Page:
Page 3 of 3

That Nureyev Style (The Nation)

A piece from 2007, on that special Nureyev touch. You can link to it here.

And here is a short excerpt:

“What was so special about Nureyev? Americans, especially younger Americans (like myself), are more acquainted with Baryshnikov and his altogether different gifts….His entire body was involved in every movement, whether small or large; more important, as Kavanagh writes, in his dancing “the virtuoso steps were only transitions in an overarching dance picture.” His feather-light jumps, pristine footwork and multiple turns made one gasp, and yet did not call attention to themselves; they simply seemed so easy, so obvious, the logical continuation or culmination of a phrase or an idea. There was an intrinsic purity to his movement that was the opposite of showiness. Understatement was in fact a crucial part of his brilliance….Nureyev was an altogether different kind of dancer. Not that he was not a virtuoso. His jumps were breathtaking, even on video, reaching both enormous elevation and breadth in space but also achieving a heart-stopping slowness. He appeared to hover in midair; he collapsed space. Watching his performances in Giselle and Le Corsaire on video makes me sad not to have been there to see him perform in his prime, when his exceptionally pliant and deep plié allowed him, as Kavanagh puts it, to “rebound in space and sit there, for several seconds.” (Kavanagh’s descriptions of dance reveal a deep affinity for the form–she trained in ballet and has been a dance critic for the Spectator as well as the London editor of both Vanity Fair and The New Yorker. She has the knack for making you “see” what a step looked like.)”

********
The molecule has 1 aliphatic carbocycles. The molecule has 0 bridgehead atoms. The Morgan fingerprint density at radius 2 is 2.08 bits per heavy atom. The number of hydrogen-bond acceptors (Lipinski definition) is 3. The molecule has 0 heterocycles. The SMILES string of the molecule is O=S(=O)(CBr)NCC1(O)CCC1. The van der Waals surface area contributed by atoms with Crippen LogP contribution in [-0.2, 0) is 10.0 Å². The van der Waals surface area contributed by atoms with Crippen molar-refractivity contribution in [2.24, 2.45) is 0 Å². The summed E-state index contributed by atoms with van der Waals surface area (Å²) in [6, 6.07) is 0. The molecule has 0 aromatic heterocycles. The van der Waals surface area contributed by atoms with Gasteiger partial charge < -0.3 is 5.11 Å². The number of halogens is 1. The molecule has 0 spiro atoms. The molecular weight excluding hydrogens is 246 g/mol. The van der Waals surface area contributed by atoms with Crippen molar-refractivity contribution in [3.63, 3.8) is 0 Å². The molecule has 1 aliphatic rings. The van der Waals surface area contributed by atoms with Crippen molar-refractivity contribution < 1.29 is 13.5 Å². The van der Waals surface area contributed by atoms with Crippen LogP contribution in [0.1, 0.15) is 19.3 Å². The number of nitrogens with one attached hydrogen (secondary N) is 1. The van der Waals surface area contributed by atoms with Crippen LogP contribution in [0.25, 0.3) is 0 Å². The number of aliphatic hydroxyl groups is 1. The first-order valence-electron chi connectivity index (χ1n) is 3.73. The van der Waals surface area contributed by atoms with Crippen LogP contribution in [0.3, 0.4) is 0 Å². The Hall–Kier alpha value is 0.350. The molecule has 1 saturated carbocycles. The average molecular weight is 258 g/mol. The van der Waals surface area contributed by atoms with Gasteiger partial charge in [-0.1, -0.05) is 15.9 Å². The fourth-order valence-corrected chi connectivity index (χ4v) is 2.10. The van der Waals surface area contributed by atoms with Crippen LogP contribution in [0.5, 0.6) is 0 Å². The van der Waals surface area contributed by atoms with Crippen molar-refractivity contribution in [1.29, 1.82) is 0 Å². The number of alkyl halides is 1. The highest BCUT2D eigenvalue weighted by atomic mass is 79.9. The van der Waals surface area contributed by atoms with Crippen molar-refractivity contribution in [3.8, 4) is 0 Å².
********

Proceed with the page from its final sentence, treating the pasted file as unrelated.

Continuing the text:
Alexei Ratmansky Comes to NY (from The Nation)

A piece in The Nation from 2009, when Ratmansky announced he was joining  American Ballet Theatre. See the piece here.

And here is a short excerpt:

“But perhaps the biggest surprise of the ballet was Olga’s fiancé, danced on the first night by David Hallberg. If the other characters are one-dimensional, he is even more so, yet Ratmansky gives him two of the ballet’s most vivid moments….At the end of the party, the fiancé stands alone in the center of the stage and explodes with frustration: he turns on his own axis and jumps with one long leg out to the side, then does a series of small leaps in a circle, jumps from side to side and hops backward, kicking one leg forward over and over. He swings his arms uncontrollably. He stares at the ground, then at the audience. The stage fills with his disappointment. 
”Why is this happening to me?” he is saying, and we feel it in our bones. Ratmansky clearly saw a wildness in Hallberg–usually a gentle, noble dancer–that he wanted to set free, and did.”


Dear future readers. I have finally entered the digital age with the creation of this blog.  I ask for your indulgence, considering my slow learning curve. Mainly, I intend to gather together pieces written here and there, and perhaps to include some additional thoughts that seem to fit nowhere else.

Any and all suggestions are welcome.

Happy reading…

On the Bright Stream (Playbill)

From Playbill.